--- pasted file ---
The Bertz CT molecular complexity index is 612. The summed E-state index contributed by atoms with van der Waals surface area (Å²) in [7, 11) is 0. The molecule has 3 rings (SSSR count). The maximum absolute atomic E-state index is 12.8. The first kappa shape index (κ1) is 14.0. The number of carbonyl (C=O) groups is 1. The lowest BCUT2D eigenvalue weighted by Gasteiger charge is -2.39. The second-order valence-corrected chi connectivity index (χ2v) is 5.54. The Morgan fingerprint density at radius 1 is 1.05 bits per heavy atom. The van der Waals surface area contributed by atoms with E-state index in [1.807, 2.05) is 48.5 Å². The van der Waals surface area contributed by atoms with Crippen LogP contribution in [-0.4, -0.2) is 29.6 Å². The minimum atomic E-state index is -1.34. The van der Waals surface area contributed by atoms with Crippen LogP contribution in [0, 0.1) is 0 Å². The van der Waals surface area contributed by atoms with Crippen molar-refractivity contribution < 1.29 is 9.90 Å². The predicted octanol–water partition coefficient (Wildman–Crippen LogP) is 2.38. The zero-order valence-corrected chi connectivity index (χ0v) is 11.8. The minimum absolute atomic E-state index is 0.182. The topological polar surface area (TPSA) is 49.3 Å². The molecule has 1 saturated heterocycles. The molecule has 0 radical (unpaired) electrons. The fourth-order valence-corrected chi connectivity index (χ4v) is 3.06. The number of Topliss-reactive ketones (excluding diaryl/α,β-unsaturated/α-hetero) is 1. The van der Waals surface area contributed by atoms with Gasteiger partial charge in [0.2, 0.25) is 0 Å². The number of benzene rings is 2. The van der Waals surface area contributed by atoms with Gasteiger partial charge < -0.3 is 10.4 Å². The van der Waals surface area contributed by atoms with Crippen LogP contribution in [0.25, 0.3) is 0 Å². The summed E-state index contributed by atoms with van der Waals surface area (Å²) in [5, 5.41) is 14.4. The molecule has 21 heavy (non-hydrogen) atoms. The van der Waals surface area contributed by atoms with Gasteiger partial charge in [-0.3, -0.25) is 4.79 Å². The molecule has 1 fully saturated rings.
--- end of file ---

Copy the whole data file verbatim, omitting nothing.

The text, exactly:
The Bertz CT molecular complexity index is 612. The summed E-state index contributed by atoms with van der Waals surface area (Å²) in [7, 11) is 0. The molecule has 3 rings (SSSR count). The maximum absolute atomic E-state index is 12.8. The first kappa shape index (κ1) is 14.0. The number of carbonyl (C=O) groups is 1. The lowest BCUT2D eigenvalue weighted by Gasteiger charge is -2.39. The second-order valence-corrected chi connectivity index (χ2v) is 5.54. The Morgan fingerprint density at radius 1 is 1.05 bits per heavy atom. The van der Waals surface area contributed by atoms with E-state index in [1.807, 2.05) is 48.5 Å². The van der Waals surface area contributed by atoms with Crippen LogP contribution in [-0.4, -0.2) is 29.6 Å². The minimum atomic E-state index is -1.34. The van der Waals surface area contributed by atoms with Crippen LogP contribution in [0, 0.1) is 0 Å². The van der Waals surface area contributed by atoms with Crippen molar-refractivity contribution < 1.29 is 9.90 Å². The predicted octanol–water partition coefficient (Wildman–Crippen LogP) is 2.38. The zero-order valence-corrected chi connectivity index (χ0v) is 11.8. The minimum absolute atomic E-state index is 0.182. The topological polar surface area (TPSA) is 49.3 Å². The molecule has 1 saturated heterocycles. The molecule has 0 radical (unpaired) electrons. The fourth-order valence-corrected chi connectivity index (χ4v) is 3.06. The number of Topliss-reactive ketones (excluding diaryl/α,β-unsaturated/α-hetero) is 1. The van der Waals surface area contributed by atoms with Gasteiger partial charge in [0.2, 0.25) is 0 Å². The number of benzene rings is 2. The van der Waals surface area contributed by atoms with Gasteiger partial charge < -0.3 is 10.4 Å². The van der Waals surface area contributed by atoms with Crippen LogP contribution in [0.25, 0.3) is 0 Å². The summed E-state index contributed by atoms with van der Waals surface area (Å²) in [5, 5.41) is 14.4. The molecule has 21 heavy (non-hydrogen) atoms. The van der Waals surface area contributed by atoms with Gasteiger partial charge in [-0.3, -0.25) is 4.79 Å². The molecule has 1 fully saturated rings.